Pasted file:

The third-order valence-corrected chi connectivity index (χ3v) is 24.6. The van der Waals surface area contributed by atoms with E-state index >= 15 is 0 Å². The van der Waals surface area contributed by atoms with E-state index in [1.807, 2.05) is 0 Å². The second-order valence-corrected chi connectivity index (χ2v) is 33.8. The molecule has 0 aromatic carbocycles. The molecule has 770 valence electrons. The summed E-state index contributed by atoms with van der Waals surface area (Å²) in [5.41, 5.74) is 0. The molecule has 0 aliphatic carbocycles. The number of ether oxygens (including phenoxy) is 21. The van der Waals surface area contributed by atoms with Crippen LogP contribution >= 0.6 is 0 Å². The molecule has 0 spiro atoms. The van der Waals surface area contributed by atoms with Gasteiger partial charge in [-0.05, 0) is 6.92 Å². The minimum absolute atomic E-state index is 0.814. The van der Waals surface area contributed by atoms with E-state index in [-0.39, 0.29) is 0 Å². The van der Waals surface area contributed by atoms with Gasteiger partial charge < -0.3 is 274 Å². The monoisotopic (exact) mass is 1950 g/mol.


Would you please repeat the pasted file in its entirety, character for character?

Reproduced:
The third-order valence-corrected chi connectivity index (χ3v) is 24.6. The van der Waals surface area contributed by atoms with E-state index >= 15 is 0 Å². The van der Waals surface area contributed by atoms with E-state index in [1.807, 2.05) is 0 Å². The second-order valence-corrected chi connectivity index (χ2v) is 33.8. The molecule has 0 aromatic carbocycles. The molecule has 770 valence electrons. The summed E-state index contributed by atoms with van der Waals surface area (Å²) in [5.41, 5.74) is 0. The molecule has 0 aliphatic carbocycles. The number of ether oxygens (including phenoxy) is 21. The van der Waals surface area contributed by atoms with Crippen LogP contribution >= 0.6 is 0 Å². The molecule has 0 spiro atoms. The van der Waals surface area contributed by atoms with Gasteiger partial charge in [-0.05, 0) is 6.92 Å². The minimum absolute atomic E-state index is 0.814. The van der Waals surface area contributed by atoms with E-state index in [-0.39, 0.29) is 0 Å². The van der Waals surface area contributed by atoms with Gasteiger partial charge < -0.3 is 274 Å². The monoisotopic (exact) mass is 1950 g/mol.